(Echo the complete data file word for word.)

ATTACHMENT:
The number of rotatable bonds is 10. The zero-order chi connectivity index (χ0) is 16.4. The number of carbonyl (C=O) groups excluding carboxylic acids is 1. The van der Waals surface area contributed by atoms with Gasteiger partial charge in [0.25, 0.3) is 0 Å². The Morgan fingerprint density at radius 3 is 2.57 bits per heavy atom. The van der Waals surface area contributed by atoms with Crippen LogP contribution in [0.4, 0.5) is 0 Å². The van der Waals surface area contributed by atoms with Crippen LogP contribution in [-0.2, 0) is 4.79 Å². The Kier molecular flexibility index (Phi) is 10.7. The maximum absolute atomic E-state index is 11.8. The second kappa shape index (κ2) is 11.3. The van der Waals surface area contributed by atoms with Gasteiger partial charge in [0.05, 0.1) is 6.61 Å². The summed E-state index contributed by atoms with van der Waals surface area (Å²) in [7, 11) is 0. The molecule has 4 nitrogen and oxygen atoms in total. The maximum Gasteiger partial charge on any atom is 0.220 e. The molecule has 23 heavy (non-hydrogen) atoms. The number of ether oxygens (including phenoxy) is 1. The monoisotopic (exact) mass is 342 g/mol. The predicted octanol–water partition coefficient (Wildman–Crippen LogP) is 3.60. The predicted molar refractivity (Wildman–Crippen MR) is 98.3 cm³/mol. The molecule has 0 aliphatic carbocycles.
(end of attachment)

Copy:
The number of rotatable bonds is 10. The zero-order chi connectivity index (χ0) is 16.4. The number of carbonyl (C=O) groups excluding carboxylic acids is 1. The van der Waals surface area contributed by atoms with Gasteiger partial charge in [0.25, 0.3) is 0 Å². The Morgan fingerprint density at radius 3 is 2.57 bits per heavy atom. The van der Waals surface area contributed by atoms with Crippen LogP contribution in [0.4, 0.5) is 0 Å². The van der Waals surface area contributed by atoms with Crippen LogP contribution in [-0.2, 0) is 4.79 Å². The Kier molecular flexibility index (Phi) is 10.7. The maximum absolute atomic E-state index is 11.8. The second kappa shape index (κ2) is 11.3. The van der Waals surface area contributed by atoms with Gasteiger partial charge in [0.05, 0.1) is 6.61 Å². The summed E-state index contributed by atoms with van der Waals surface area (Å²) in [7, 11) is 0. The molecule has 4 nitrogen and oxygen atoms in total. The maximum Gasteiger partial charge on any atom is 0.220 e. The molecule has 23 heavy (non-hydrogen) atoms. The number of ether oxygens (including phenoxy) is 1. The monoisotopic (exact) mass is 342 g/mol. The predicted octanol–water partition coefficient (Wildman–Crippen LogP) is 3.60. The predicted molar refractivity (Wildman–Crippen MR) is 98.3 cm³/mol. The molecule has 0 aliphatic carbocycles.